In an unrelated but still worrisome incident, a few weeks later there were violent clashes between train passengers and policemen when the passengers were not allowed to board trains due to a protest led by train workers.

With the presidential election set for October, government officials have linked such unrest to the beginning of the electoral campaign. In particular, they have accused a former president and possible opposition presidential candidate, Eduardo Duhalde, of trying to destabilise the government, though there is no evidence to support the claim. The issue could become increasingly politicised and trigger more disputes between the government and rivals to Ms Fernández, although she has yet to reveal whether she will run for re-election. (continue reading… )

 

Argentina: goodbye, Néstor; hello, IMF

Posted in News and Articles, Political Risk by politicalrisklatam on December 6, 2010

by Jude Webber for Financial Times – Beyond Brics, December 6th, 2010.

What Argentina would really like for Christmas is for all the fuss about its discredited inflation figures simply to go away, for the IMF to leave it alone, and for western creditor countries to agree to their debts being repaid in no particular hurry.

That looks as unlikely as a white Christmas in Buenos Aires. So the government took the surprise step last month of inviting the IMF to help it devise a nationwide inflation index – a move widely seen as a way of deflecting the focus from the current index, which even officials privately acknowledge is distorted. The IMF team arrives on Wednesday for what will be Argentina’s first dealings with the lender for almost five years.

In January 2006, the late former president, Néstor Kirchner, paid up Argentina’s dues and thundered there was “no way in hell” the country would return to an institution widely blamed by locals for prescribing policies that led to its ruinous default in 2001. (continue reading… )

 

Argentina’s 2011 presidential election: a Peronist party dispute, forecasts analyst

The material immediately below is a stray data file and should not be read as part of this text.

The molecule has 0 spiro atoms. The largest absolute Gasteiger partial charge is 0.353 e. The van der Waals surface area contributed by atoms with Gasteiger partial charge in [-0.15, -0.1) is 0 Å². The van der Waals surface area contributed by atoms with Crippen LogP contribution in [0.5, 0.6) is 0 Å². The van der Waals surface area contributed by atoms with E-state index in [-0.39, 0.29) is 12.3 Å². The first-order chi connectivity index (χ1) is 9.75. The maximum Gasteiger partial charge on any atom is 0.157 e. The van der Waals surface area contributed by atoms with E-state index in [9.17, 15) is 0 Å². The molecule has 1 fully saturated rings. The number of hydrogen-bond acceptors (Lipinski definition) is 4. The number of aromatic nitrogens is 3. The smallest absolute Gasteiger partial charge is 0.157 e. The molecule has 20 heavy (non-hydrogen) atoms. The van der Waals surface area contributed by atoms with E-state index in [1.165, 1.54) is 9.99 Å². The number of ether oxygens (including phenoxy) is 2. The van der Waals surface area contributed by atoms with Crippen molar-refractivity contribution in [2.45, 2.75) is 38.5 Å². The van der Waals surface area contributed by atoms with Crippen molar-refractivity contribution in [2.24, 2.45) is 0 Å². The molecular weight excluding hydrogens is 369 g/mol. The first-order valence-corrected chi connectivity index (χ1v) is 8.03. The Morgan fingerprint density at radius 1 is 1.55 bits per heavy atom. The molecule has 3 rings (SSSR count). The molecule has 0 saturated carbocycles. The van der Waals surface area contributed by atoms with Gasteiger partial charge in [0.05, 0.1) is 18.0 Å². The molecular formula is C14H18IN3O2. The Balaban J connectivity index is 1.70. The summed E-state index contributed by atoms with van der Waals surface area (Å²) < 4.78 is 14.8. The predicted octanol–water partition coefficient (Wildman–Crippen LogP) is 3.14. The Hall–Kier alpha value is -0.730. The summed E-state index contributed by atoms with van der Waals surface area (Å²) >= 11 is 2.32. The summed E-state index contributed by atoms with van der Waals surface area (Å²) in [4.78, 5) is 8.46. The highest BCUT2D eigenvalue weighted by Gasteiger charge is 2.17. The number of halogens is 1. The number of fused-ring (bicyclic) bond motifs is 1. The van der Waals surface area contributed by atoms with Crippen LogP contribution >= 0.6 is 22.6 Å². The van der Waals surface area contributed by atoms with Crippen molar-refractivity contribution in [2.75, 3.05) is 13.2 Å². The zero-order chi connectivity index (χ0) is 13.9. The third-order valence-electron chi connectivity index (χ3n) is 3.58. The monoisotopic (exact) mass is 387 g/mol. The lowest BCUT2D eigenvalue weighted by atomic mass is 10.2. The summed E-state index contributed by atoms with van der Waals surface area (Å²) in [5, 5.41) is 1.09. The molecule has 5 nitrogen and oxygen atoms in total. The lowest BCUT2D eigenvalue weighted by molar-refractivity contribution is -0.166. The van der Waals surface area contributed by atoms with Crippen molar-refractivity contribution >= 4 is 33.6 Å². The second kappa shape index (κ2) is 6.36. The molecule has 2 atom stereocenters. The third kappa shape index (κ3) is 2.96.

Posted in News and Articles, Political Risk by politicalrisklatam on November 30, 2010

by Merco Press News, November 30th, 2010.

The most probable political scenario for Argentina’s October 2011 presidential election is a run-off between two candidates from the hegemonic Justicialista party, centre left and centre right, according to Argentine historian and political analyst Rosendo Fraga.

The expert was invited to Montevideo by the Uruguayan Chamber of Commerce and Services and the Uruguayan International Relations Council, to give a conference on the Argentine political outlook a month after the death of former president Nestor Kirchner, the country’s most influential leader as recognized by friends and foes.

“A month ago the president in the run off would have been opposition candidate Raul Alfonsín. If elections were held today, President Cristina Kirchner would repeat. In the coming eleven months the most probable scenario is for two (ruling party) Peronists to dispute the run off”, said Fraga.

He added that “the most probable incumbent candidate will be President Cristina Kirchner, although Daniel Scioli, the second most important figure in the ruling Peronist Party and governor of the decisive Buenos Aires province, revealed it’s not clear whether Mrs Kirchner will effectively be running”. (continue reading… )